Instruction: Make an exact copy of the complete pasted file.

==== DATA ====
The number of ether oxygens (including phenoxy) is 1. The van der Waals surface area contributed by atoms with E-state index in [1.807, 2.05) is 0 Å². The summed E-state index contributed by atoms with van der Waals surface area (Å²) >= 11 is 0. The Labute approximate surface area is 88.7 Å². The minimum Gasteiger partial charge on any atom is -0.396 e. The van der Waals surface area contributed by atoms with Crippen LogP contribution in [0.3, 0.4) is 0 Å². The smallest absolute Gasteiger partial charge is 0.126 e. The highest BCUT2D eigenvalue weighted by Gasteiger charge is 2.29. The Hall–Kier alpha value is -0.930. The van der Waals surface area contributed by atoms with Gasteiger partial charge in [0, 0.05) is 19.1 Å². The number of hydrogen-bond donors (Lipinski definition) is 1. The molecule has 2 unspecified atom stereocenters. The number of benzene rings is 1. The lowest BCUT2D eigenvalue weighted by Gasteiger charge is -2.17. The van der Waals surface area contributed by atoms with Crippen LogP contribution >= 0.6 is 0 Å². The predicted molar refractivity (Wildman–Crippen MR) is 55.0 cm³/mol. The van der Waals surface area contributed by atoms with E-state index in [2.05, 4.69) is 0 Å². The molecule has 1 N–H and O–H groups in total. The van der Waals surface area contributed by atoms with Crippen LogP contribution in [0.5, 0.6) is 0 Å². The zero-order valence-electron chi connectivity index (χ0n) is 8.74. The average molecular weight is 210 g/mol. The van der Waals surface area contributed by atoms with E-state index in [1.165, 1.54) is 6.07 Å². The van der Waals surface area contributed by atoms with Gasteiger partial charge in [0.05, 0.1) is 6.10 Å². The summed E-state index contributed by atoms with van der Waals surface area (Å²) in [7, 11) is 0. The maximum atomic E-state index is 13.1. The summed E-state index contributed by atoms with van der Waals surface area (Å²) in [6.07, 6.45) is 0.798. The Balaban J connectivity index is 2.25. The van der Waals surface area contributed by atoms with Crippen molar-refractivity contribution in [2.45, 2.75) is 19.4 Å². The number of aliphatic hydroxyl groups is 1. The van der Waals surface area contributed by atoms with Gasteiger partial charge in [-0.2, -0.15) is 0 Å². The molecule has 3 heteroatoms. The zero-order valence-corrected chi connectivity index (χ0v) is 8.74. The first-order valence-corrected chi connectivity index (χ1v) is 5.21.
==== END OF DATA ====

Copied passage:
The number of ether oxygens (including phenoxy) is 1. The van der Waals surface area contributed by atoms with E-state index in [1.807, 2.05) is 0 Å². The summed E-state index contributed by atoms with van der Waals surface area (Å²) >= 11 is 0. The Labute approximate surface area is 88.7 Å². The minimum Gasteiger partial charge on any atom is -0.396 e. The van der Waals surface area contributed by atoms with Crippen LogP contribution in [0.3, 0.4) is 0 Å². The smallest absolute Gasteiger partial charge is 0.126 e. The highest BCUT2D eigenvalue weighted by Gasteiger charge is 2.29. The Hall–Kier alpha value is -0.930. The van der Waals surface area contributed by atoms with Gasteiger partial charge in [0, 0.05) is 19.1 Å². The number of hydrogen-bond donors (Lipinski definition) is 1. The molecule has 2 unspecified atom stereocenters. The number of benzene rings is 1. The lowest BCUT2D eigenvalue weighted by Gasteiger charge is -2.17. The van der Waals surface area contributed by atoms with Crippen LogP contribution >= 0.6 is 0 Å². The predicted molar refractivity (Wildman–Crippen MR) is 55.0 cm³/mol. The van der Waals surface area contributed by atoms with E-state index in [2.05, 4.69) is 0 Å². The molecule has 1 N–H and O–H groups in total. The van der Waals surface area contributed by atoms with Crippen LogP contribution in [0.5, 0.6) is 0 Å². The zero-order valence-electron chi connectivity index (χ0n) is 8.74. The average molecular weight is 210 g/mol. The van der Waals surface area contributed by atoms with E-state index in [1.165, 1.54) is 6.07 Å². The van der Waals surface area contributed by atoms with Gasteiger partial charge in [0.05, 0.1) is 6.10 Å². The summed E-state index contributed by atoms with van der Waals surface area (Å²) in [7, 11) is 0. The maximum atomic E-state index is 13.1. The summed E-state index contributed by atoms with van der Waals surface area (Å²) in [6.07, 6.45) is 0.798. The Balaban J connectivity index is 2.25. The van der Waals surface area contributed by atoms with Crippen molar-refractivity contribution in [2.45, 2.75) is 19.4 Å². The number of aliphatic hydroxyl groups is 1. The van der Waals surface area contributed by atoms with Gasteiger partial charge in [-0.2, -0.15) is 0 Å². The molecule has 3 heteroatoms. The zero-order valence-corrected chi connectivity index (χ0v) is 8.74. The first-order valence-corrected chi connectivity index (χ1v) is 5.21.